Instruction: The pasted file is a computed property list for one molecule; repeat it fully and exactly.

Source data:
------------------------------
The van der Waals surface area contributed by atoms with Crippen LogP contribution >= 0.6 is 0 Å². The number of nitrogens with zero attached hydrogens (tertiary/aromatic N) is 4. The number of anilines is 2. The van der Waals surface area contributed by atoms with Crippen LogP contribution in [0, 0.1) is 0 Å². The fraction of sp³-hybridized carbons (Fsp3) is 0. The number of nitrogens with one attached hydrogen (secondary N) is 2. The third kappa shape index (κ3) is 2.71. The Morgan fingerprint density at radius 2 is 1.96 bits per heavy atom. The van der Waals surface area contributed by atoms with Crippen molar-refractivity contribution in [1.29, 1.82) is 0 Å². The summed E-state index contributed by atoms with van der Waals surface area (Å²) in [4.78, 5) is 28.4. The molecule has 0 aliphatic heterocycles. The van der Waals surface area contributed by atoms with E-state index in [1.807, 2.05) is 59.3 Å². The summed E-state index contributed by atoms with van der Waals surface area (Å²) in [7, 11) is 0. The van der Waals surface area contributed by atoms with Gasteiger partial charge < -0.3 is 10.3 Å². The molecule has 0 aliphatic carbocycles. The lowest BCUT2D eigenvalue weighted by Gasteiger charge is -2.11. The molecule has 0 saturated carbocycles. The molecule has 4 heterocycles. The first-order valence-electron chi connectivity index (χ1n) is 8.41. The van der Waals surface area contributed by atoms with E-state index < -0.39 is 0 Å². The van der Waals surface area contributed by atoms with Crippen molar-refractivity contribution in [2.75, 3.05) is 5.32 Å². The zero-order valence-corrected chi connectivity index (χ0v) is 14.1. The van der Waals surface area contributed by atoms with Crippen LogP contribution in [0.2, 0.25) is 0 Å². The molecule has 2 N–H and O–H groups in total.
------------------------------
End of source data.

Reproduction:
The van der Waals surface area contributed by atoms with Crippen LogP contribution >= 0.6 is 0 Å². The number of nitrogens with zero attached hydrogens (tertiary/aromatic N) is 4. The number of anilines is 2. The van der Waals surface area contributed by atoms with Crippen LogP contribution in [0, 0.1) is 0 Å². The fraction of sp³-hybridized carbons (Fsp3) is 0. The number of nitrogens with one attached hydrogen (secondary N) is 2. The third kappa shape index (κ3) is 2.71. The Morgan fingerprint density at radius 2 is 1.96 bits per heavy atom. The van der Waals surface area contributed by atoms with Crippen molar-refractivity contribution in [1.29, 1.82) is 0 Å². The summed E-state index contributed by atoms with van der Waals surface area (Å²) in [4.78, 5) is 28.4. The molecule has 0 aliphatic heterocycles. The van der Waals surface area contributed by atoms with E-state index in [1.807, 2.05) is 59.3 Å². The summed E-state index contributed by atoms with van der Waals surface area (Å²) in [7, 11) is 0. The van der Waals surface area contributed by atoms with Gasteiger partial charge < -0.3 is 10.3 Å². The molecule has 0 aliphatic carbocycles. The lowest BCUT2D eigenvalue weighted by Gasteiger charge is -2.11. The molecule has 0 saturated carbocycles. The molecule has 4 heterocycles. The first-order valence-electron chi connectivity index (χ1n) is 8.41. The van der Waals surface area contributed by atoms with E-state index < -0.39 is 0 Å². The van der Waals surface area contributed by atoms with Crippen molar-refractivity contribution in [2.75, 3.05) is 5.32 Å². The zero-order valence-corrected chi connectivity index (χ0v) is 14.1. The van der Waals surface area contributed by atoms with Crippen LogP contribution in [0.2, 0.25) is 0 Å². The molecule has 2 N–H and O–H groups in total.